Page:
(My contribution to the book New Myths And Tales published in November 2010
At long last here was something in the distance.
Robin raised his hand, placed it on his craggy brow and gazed through the morning mist.
He cried out.
The other members of the crew simultaneously threw their hands towards the sky and roared out with sheer joy– their voices so thunderous that they could be heard by Great God himself.
After two weeks traversing the dangerous waters of the Irish Sea; Robin Hood, Maid Marian, Friar Tuck and Little John had by some miracle brought their boat to within sight of land. As they approached the shore the sun was lighting up in earnest so the woods of Dun Laoghaire became visible in the distance. At that moment Robin hoped his host McDara Caol would find them and bring them across the Dublin Mountains and through Tymon Forest and straight on to the Castle at Kingswood. McDara had invited Robin Hood to Ath Cliath to aid the destitute inhabitants. The authorities both civil and clerical had imposed severe taxes and were harsh on any peasant who could not pay. With a price of many gold coins on his head in England it was a good time for Robin to steal away from the Sherwood Forest and turn his hand to aid the poor this side on the water.
As the boat neared the shore Friar Tuck blessed the voyage, blessed the sea, and he blessed The Land that they were about to make home. Suddenly terra firma.
Hibernia – at last!
And now for the wait until McDara Caol would find them. Robin accompanied by his trusty bow and arrow headed for the cover as Friar Tuck and Little John waited impatiently for food. Robin did not disappoint them – and returned with a wild pig slung over his shoulder. The fire was lit and soon the smell of roasting pig was rising up and tantalising the nostrils of the weary travellers. Soon they were tucking in and devouring the beast much to the bewilderment of the onlookers who had gathered on the seashore. Word spread like wildfire about the strange visitors and it came to the ears of McDara Caol and by late evening he and his supporters arrived with the spare horses. It was nightime when they started for Kingswood Castle. The moon poured a yellowy light on the landscape as they slowly made their way over rugged terrain and towards morning they arrived at Belgard Forest and moved south to Kingswood Castle itself.
Sleep was the only thing on their minds.
The following morning Robin wasted no time in setting up training camp. He soon had McDara’s men in training instructing them in archery and hand to hand fighting. Over the next few days McDara and Robin travelled through the fields and woodlands to Clondalkin, Rathcoole and Saggart to familiarise himself with the terrain. The dirt route into Ath Cliath from Nas Na Ri was the prime target – this route was used daily by the wealthy landowners who traded in the Dublin markets. The position of Kingswood Castle was ideal for the business Robin and McDara had in mind – close enough to the route to Dublin and well covered and protected by woodland, shrub and stream. Kingswood Castle itself had a beautiful maze of underground tunnels and escape routes that made it the perfect hiding place.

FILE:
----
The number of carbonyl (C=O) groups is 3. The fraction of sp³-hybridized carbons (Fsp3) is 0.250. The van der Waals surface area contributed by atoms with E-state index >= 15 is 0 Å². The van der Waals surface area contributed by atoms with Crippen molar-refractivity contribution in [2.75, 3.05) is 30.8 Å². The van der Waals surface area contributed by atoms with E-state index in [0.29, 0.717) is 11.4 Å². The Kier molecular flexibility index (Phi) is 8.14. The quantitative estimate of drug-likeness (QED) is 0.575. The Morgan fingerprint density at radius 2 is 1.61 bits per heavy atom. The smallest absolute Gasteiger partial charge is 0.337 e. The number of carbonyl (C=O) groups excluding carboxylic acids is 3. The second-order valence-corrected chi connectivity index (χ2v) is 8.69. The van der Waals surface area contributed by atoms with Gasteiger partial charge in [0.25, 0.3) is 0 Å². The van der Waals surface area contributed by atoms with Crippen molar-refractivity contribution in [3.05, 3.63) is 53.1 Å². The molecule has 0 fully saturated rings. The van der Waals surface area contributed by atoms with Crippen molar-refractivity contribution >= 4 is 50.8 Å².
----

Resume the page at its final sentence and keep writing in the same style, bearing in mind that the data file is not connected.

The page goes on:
The day had come when the men were ready for action.
Robin placed himself on the hill overlooking the Castle and surveyed his men below.
“I ask you” he addressed the men
“To take this pledge before God and man ”
Will you always help the poor and needy?
Will you honour women?
Will you take from the rich?
“We will … we will”
The men roared back.
“So let the work begin from now”
The sun was asleep when Robin and his men took up their positions just outside Rathcoole. Not a sound, not even the crack of a branch was audible as the prey came trundling along - a carriage with four splendid horses accompanied by four outriders on horseback.
They were now just a whisper away.
Suddenly all hell broke lose. Four deadly arrows pierced the horsemen and they fell instantly to the ground as Robin’s men rushed forward in an all-out assault on the carriage with the blades flashing in the moonlight. The blades soon turned to deep red as they plunged their swords into the occupants of the carriage, killing all instantly. With rapid speed the booty was collected and Robin and his men headed back to the security of Kingswood Castle well satisfied with their night’s rewards. When word reached Dublin the next day the city authorities had their guards out but Robin and his men were well out of view. The stolen items were hidden in a dungeon in Kilnamanagh well away from the Kingswood Castle. As the men became better trained and more proficient at their work the robberies became more audacious. Soon the hoard was building up and McDara arranged to have the stolen goods sold off and Robin and his men dressed as vagabonds distributed the money to the impoverished people of Dublin.
And so the robberies went on and even though the authorities got close on some occasions they were beaten off by the superior trained men of Robin. By now a fine cohort of trained men was available to McDara and so it was time for Robin, Maid Marian, Friar Tuck and Little John to say farewell to their adopted land.
But they took a little bit of Hibernia back to Sherwood Forest with them.